The official word from Liberty Media this morning was that once Starz becomes an independent, publicly traded company it will have a lot of flexibility to use stock or cash to buy other entities. Like what? Starz chief Chris Albrecht told analysts today that he “can’t comment on any potential acquisitions or anything because we’re not in a structure yet to even be able to contemplate that.” He added, though, that unlike his competitors including Time Warner’s HBO and CBS’ Showtime “Starz is the only one that will have this unique capital structure which provides us with opportunities across the board.” But there’s another school of thought that Starz is being primed for a sale. It’s becoming too risky for the operation to compete against streaming services such as Netflix for premium cable movie rights — and to pay the rising costs for original programming — BTIG analyst Rich Greenfield says. But several companies would probably like to have Starz, and could easily afford it. The analyst calls NBC “the ideal buyer” because it would open opportunities to show Universal Studios content — although he doesn’t rule out other traditional TV and production powers including Time Warner, News Corp, CBS, and Disney. Even more intriguing, he says, Starz could provide a huge boost to digital streaming companies with soon-to-launch Redbox Instant By Verizon at the head of the pack. Verizon has plenty of cash and “Starz would enable Redbox Instant to enhance/phase-in high-quality content in 2013,” Greenfield says.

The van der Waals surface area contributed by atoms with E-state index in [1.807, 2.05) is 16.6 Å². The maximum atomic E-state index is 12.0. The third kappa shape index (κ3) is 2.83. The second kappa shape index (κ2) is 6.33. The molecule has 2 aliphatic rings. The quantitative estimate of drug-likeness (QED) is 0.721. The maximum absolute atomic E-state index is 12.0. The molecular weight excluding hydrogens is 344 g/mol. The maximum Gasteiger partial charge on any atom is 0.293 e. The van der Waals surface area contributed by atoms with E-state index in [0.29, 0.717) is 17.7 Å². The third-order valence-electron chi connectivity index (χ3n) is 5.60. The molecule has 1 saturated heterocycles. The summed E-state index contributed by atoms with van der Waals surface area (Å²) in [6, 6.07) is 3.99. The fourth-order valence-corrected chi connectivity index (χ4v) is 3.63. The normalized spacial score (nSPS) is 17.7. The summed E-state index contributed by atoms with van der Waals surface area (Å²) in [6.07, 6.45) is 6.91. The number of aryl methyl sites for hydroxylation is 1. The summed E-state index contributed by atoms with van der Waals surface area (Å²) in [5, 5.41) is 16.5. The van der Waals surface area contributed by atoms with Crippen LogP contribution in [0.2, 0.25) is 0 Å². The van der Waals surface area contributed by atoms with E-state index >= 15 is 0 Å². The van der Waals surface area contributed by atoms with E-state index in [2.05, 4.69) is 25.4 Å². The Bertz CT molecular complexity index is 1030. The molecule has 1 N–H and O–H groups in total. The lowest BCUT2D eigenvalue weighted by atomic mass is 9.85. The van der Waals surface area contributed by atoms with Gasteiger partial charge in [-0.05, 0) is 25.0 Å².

Will Starz Become An Independent TV Power, Or Take-Over Bait?
What's Hot on Deadline
More From Lieberman
- Are Advertisers Getting Ready To Leave The Super Bowl Party?
- Univision Extends CEO Randy Falco’s Contract To 2018
- Nickelodeon Developing A Direct-To-Consumer Subscription Service
- Viacom Q4 Revenues Miss Expectations With 6% Drop In U.S. Ad Sales
- NBC (Finally) Sells Out Super Bowl Ad Inventory
- Facebook’s Growth In Mobile Ad Sales Help It To Beat Q4 Earnings Expectations